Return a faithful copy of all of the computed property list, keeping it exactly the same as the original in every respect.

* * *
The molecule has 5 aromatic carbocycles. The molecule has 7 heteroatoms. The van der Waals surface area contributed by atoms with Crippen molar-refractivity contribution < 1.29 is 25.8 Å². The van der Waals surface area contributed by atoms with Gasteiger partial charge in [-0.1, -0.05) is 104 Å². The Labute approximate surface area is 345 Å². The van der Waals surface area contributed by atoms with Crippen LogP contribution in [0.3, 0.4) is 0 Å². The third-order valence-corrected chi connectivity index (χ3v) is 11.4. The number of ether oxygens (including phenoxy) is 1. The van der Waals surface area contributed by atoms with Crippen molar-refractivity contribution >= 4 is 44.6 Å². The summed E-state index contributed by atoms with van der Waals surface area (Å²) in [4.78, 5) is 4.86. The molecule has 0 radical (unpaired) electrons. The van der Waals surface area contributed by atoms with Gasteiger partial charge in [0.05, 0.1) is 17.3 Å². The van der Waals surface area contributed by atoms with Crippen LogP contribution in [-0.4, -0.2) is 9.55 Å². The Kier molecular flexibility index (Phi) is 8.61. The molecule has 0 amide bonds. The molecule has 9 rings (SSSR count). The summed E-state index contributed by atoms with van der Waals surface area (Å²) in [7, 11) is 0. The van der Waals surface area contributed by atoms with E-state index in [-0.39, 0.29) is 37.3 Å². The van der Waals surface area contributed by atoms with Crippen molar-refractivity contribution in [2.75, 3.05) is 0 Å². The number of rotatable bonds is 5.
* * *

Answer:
The molecule has 5 aromatic carbocycles. The molecule has 7 heteroatoms. The van der Waals surface area contributed by atoms with Crippen molar-refractivity contribution < 1.29 is 25.8 Å². The van der Waals surface area contributed by atoms with Gasteiger partial charge in [-0.1, -0.05) is 104 Å². The Labute approximate surface area is 345 Å². The van der Waals surface area contributed by atoms with Crippen LogP contribution in [0.3, 0.4) is 0 Å². The third-order valence-corrected chi connectivity index (χ3v) is 11.4. The number of ether oxygens (including phenoxy) is 1. The van der Waals surface area contributed by atoms with Crippen molar-refractivity contribution >= 4 is 44.6 Å². The summed E-state index contributed by atoms with van der Waals surface area (Å²) in [4.78, 5) is 4.86. The molecule has 0 radical (unpaired) electrons. The van der Waals surface area contributed by atoms with Gasteiger partial charge in [0.05, 0.1) is 17.3 Å². The van der Waals surface area contributed by atoms with Crippen LogP contribution in [-0.4, -0.2) is 9.55 Å². The Kier molecular flexibility index (Phi) is 8.61. The molecule has 0 amide bonds. The molecule has 9 rings (SSSR count). The summed E-state index contributed by atoms with van der Waals surface area (Å²) in [7, 11) is 0. The van der Waals surface area contributed by atoms with E-state index in [-0.39, 0.29) is 37.3 Å². The van der Waals surface area contributed by atoms with Crippen molar-refractivity contribution in [2.75, 3.05) is 0 Å². The number of rotatable bonds is 5.